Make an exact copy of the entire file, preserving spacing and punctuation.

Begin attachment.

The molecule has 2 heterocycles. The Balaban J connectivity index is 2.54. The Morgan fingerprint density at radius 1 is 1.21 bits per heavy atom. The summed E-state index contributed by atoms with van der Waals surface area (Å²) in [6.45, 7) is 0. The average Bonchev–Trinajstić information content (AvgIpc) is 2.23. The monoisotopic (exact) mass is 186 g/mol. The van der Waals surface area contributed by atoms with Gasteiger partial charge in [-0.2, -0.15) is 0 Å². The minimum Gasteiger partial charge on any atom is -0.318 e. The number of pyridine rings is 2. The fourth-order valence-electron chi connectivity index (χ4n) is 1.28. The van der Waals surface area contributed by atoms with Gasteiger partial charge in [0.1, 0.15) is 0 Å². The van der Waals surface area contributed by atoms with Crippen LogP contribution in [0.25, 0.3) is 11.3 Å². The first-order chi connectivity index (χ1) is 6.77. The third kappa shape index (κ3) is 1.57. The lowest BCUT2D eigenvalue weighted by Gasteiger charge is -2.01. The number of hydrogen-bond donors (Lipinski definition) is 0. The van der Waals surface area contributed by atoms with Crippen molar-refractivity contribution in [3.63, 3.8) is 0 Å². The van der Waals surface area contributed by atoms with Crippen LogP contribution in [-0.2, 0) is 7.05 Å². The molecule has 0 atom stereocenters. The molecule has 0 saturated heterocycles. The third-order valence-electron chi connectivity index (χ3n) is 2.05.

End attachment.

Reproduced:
The molecule has 2 heterocycles. The Balaban J connectivity index is 2.54. The Morgan fingerprint density at radius 1 is 1.21 bits per heavy atom. The summed E-state index contributed by atoms with van der Waals surface area (Å²) in [6.45, 7) is 0. The average Bonchev–Trinajstić information content (AvgIpc) is 2.23. The monoisotopic (exact) mass is 186 g/mol. The van der Waals surface area contributed by atoms with Gasteiger partial charge in [-0.2, -0.15) is 0 Å². The minimum Gasteiger partial charge on any atom is -0.318 e. The number of pyridine rings is 2. The fourth-order valence-electron chi connectivity index (χ4n) is 1.28. The van der Waals surface area contributed by atoms with Gasteiger partial charge in [0.1, 0.15) is 0 Å². The van der Waals surface area contributed by atoms with Crippen LogP contribution in [0.25, 0.3) is 11.3 Å². The first-order chi connectivity index (χ1) is 6.77. The third kappa shape index (κ3) is 1.57. The lowest BCUT2D eigenvalue weighted by Gasteiger charge is -2.01. The number of hydrogen-bond donors (Lipinski definition) is 0. The van der Waals surface area contributed by atoms with Crippen molar-refractivity contribution in [3.63, 3.8) is 0 Å². The van der Waals surface area contributed by atoms with Crippen LogP contribution in [-0.2, 0) is 7.05 Å². The molecule has 0 atom stereocenters. The molecule has 0 saturated heterocycles. The third-order valence-electron chi connectivity index (χ3n) is 2.05.